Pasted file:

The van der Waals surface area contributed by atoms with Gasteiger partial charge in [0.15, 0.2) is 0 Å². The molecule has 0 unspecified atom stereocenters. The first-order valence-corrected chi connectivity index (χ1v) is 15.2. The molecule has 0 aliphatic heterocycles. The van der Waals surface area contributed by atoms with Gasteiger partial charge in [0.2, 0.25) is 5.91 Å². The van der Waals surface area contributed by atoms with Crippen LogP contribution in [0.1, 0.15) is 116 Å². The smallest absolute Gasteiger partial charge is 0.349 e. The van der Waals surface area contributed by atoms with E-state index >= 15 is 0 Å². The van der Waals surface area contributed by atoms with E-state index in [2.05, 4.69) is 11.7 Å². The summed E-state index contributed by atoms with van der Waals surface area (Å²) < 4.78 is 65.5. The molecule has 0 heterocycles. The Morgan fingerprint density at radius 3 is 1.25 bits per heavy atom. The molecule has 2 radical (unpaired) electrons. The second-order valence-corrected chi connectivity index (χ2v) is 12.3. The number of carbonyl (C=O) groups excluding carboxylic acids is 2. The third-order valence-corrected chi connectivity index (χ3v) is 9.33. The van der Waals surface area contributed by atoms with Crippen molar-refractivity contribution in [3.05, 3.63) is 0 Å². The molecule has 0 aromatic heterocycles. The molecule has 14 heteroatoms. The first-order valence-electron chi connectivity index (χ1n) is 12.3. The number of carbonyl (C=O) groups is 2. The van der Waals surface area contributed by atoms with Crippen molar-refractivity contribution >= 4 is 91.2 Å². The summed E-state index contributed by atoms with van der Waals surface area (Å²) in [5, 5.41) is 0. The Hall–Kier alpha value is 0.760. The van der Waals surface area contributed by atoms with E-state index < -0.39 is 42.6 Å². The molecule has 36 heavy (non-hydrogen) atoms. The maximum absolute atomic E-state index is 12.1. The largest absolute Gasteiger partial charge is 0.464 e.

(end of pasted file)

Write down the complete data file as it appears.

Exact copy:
The van der Waals surface area contributed by atoms with Gasteiger partial charge in [0.15, 0.2) is 0 Å². The molecule has 0 unspecified atom stereocenters. The first-order valence-corrected chi connectivity index (χ1v) is 15.2. The molecule has 0 aliphatic heterocycles. The van der Waals surface area contributed by atoms with Gasteiger partial charge in [0.2, 0.25) is 5.91 Å². The van der Waals surface area contributed by atoms with Crippen LogP contribution in [0.1, 0.15) is 116 Å². The smallest absolute Gasteiger partial charge is 0.349 e. The van der Waals surface area contributed by atoms with E-state index >= 15 is 0 Å². The van der Waals surface area contributed by atoms with E-state index in [2.05, 4.69) is 11.7 Å². The summed E-state index contributed by atoms with van der Waals surface area (Å²) < 4.78 is 65.5. The molecule has 0 heterocycles. The Morgan fingerprint density at radius 3 is 1.25 bits per heavy atom. The molecule has 2 radical (unpaired) electrons. The second-order valence-corrected chi connectivity index (χ2v) is 12.3. The number of carbonyl (C=O) groups excluding carboxylic acids is 2. The third-order valence-corrected chi connectivity index (χ3v) is 9.33. The van der Waals surface area contributed by atoms with Crippen molar-refractivity contribution in [3.05, 3.63) is 0 Å². The molecule has 0 aromatic heterocycles. The molecule has 14 heteroatoms. The first-order valence-electron chi connectivity index (χ1n) is 12.3. The number of carbonyl (C=O) groups is 2. The van der Waals surface area contributed by atoms with Crippen molar-refractivity contribution >= 4 is 91.2 Å². The summed E-state index contributed by atoms with van der Waals surface area (Å²) in [5, 5.41) is 0. The Hall–Kier alpha value is 0.760. The van der Waals surface area contributed by atoms with E-state index < -0.39 is 42.6 Å². The molecule has 36 heavy (non-hydrogen) atoms. The maximum absolute atomic E-state index is 12.1. The largest absolute Gasteiger partial charge is 0.464 e.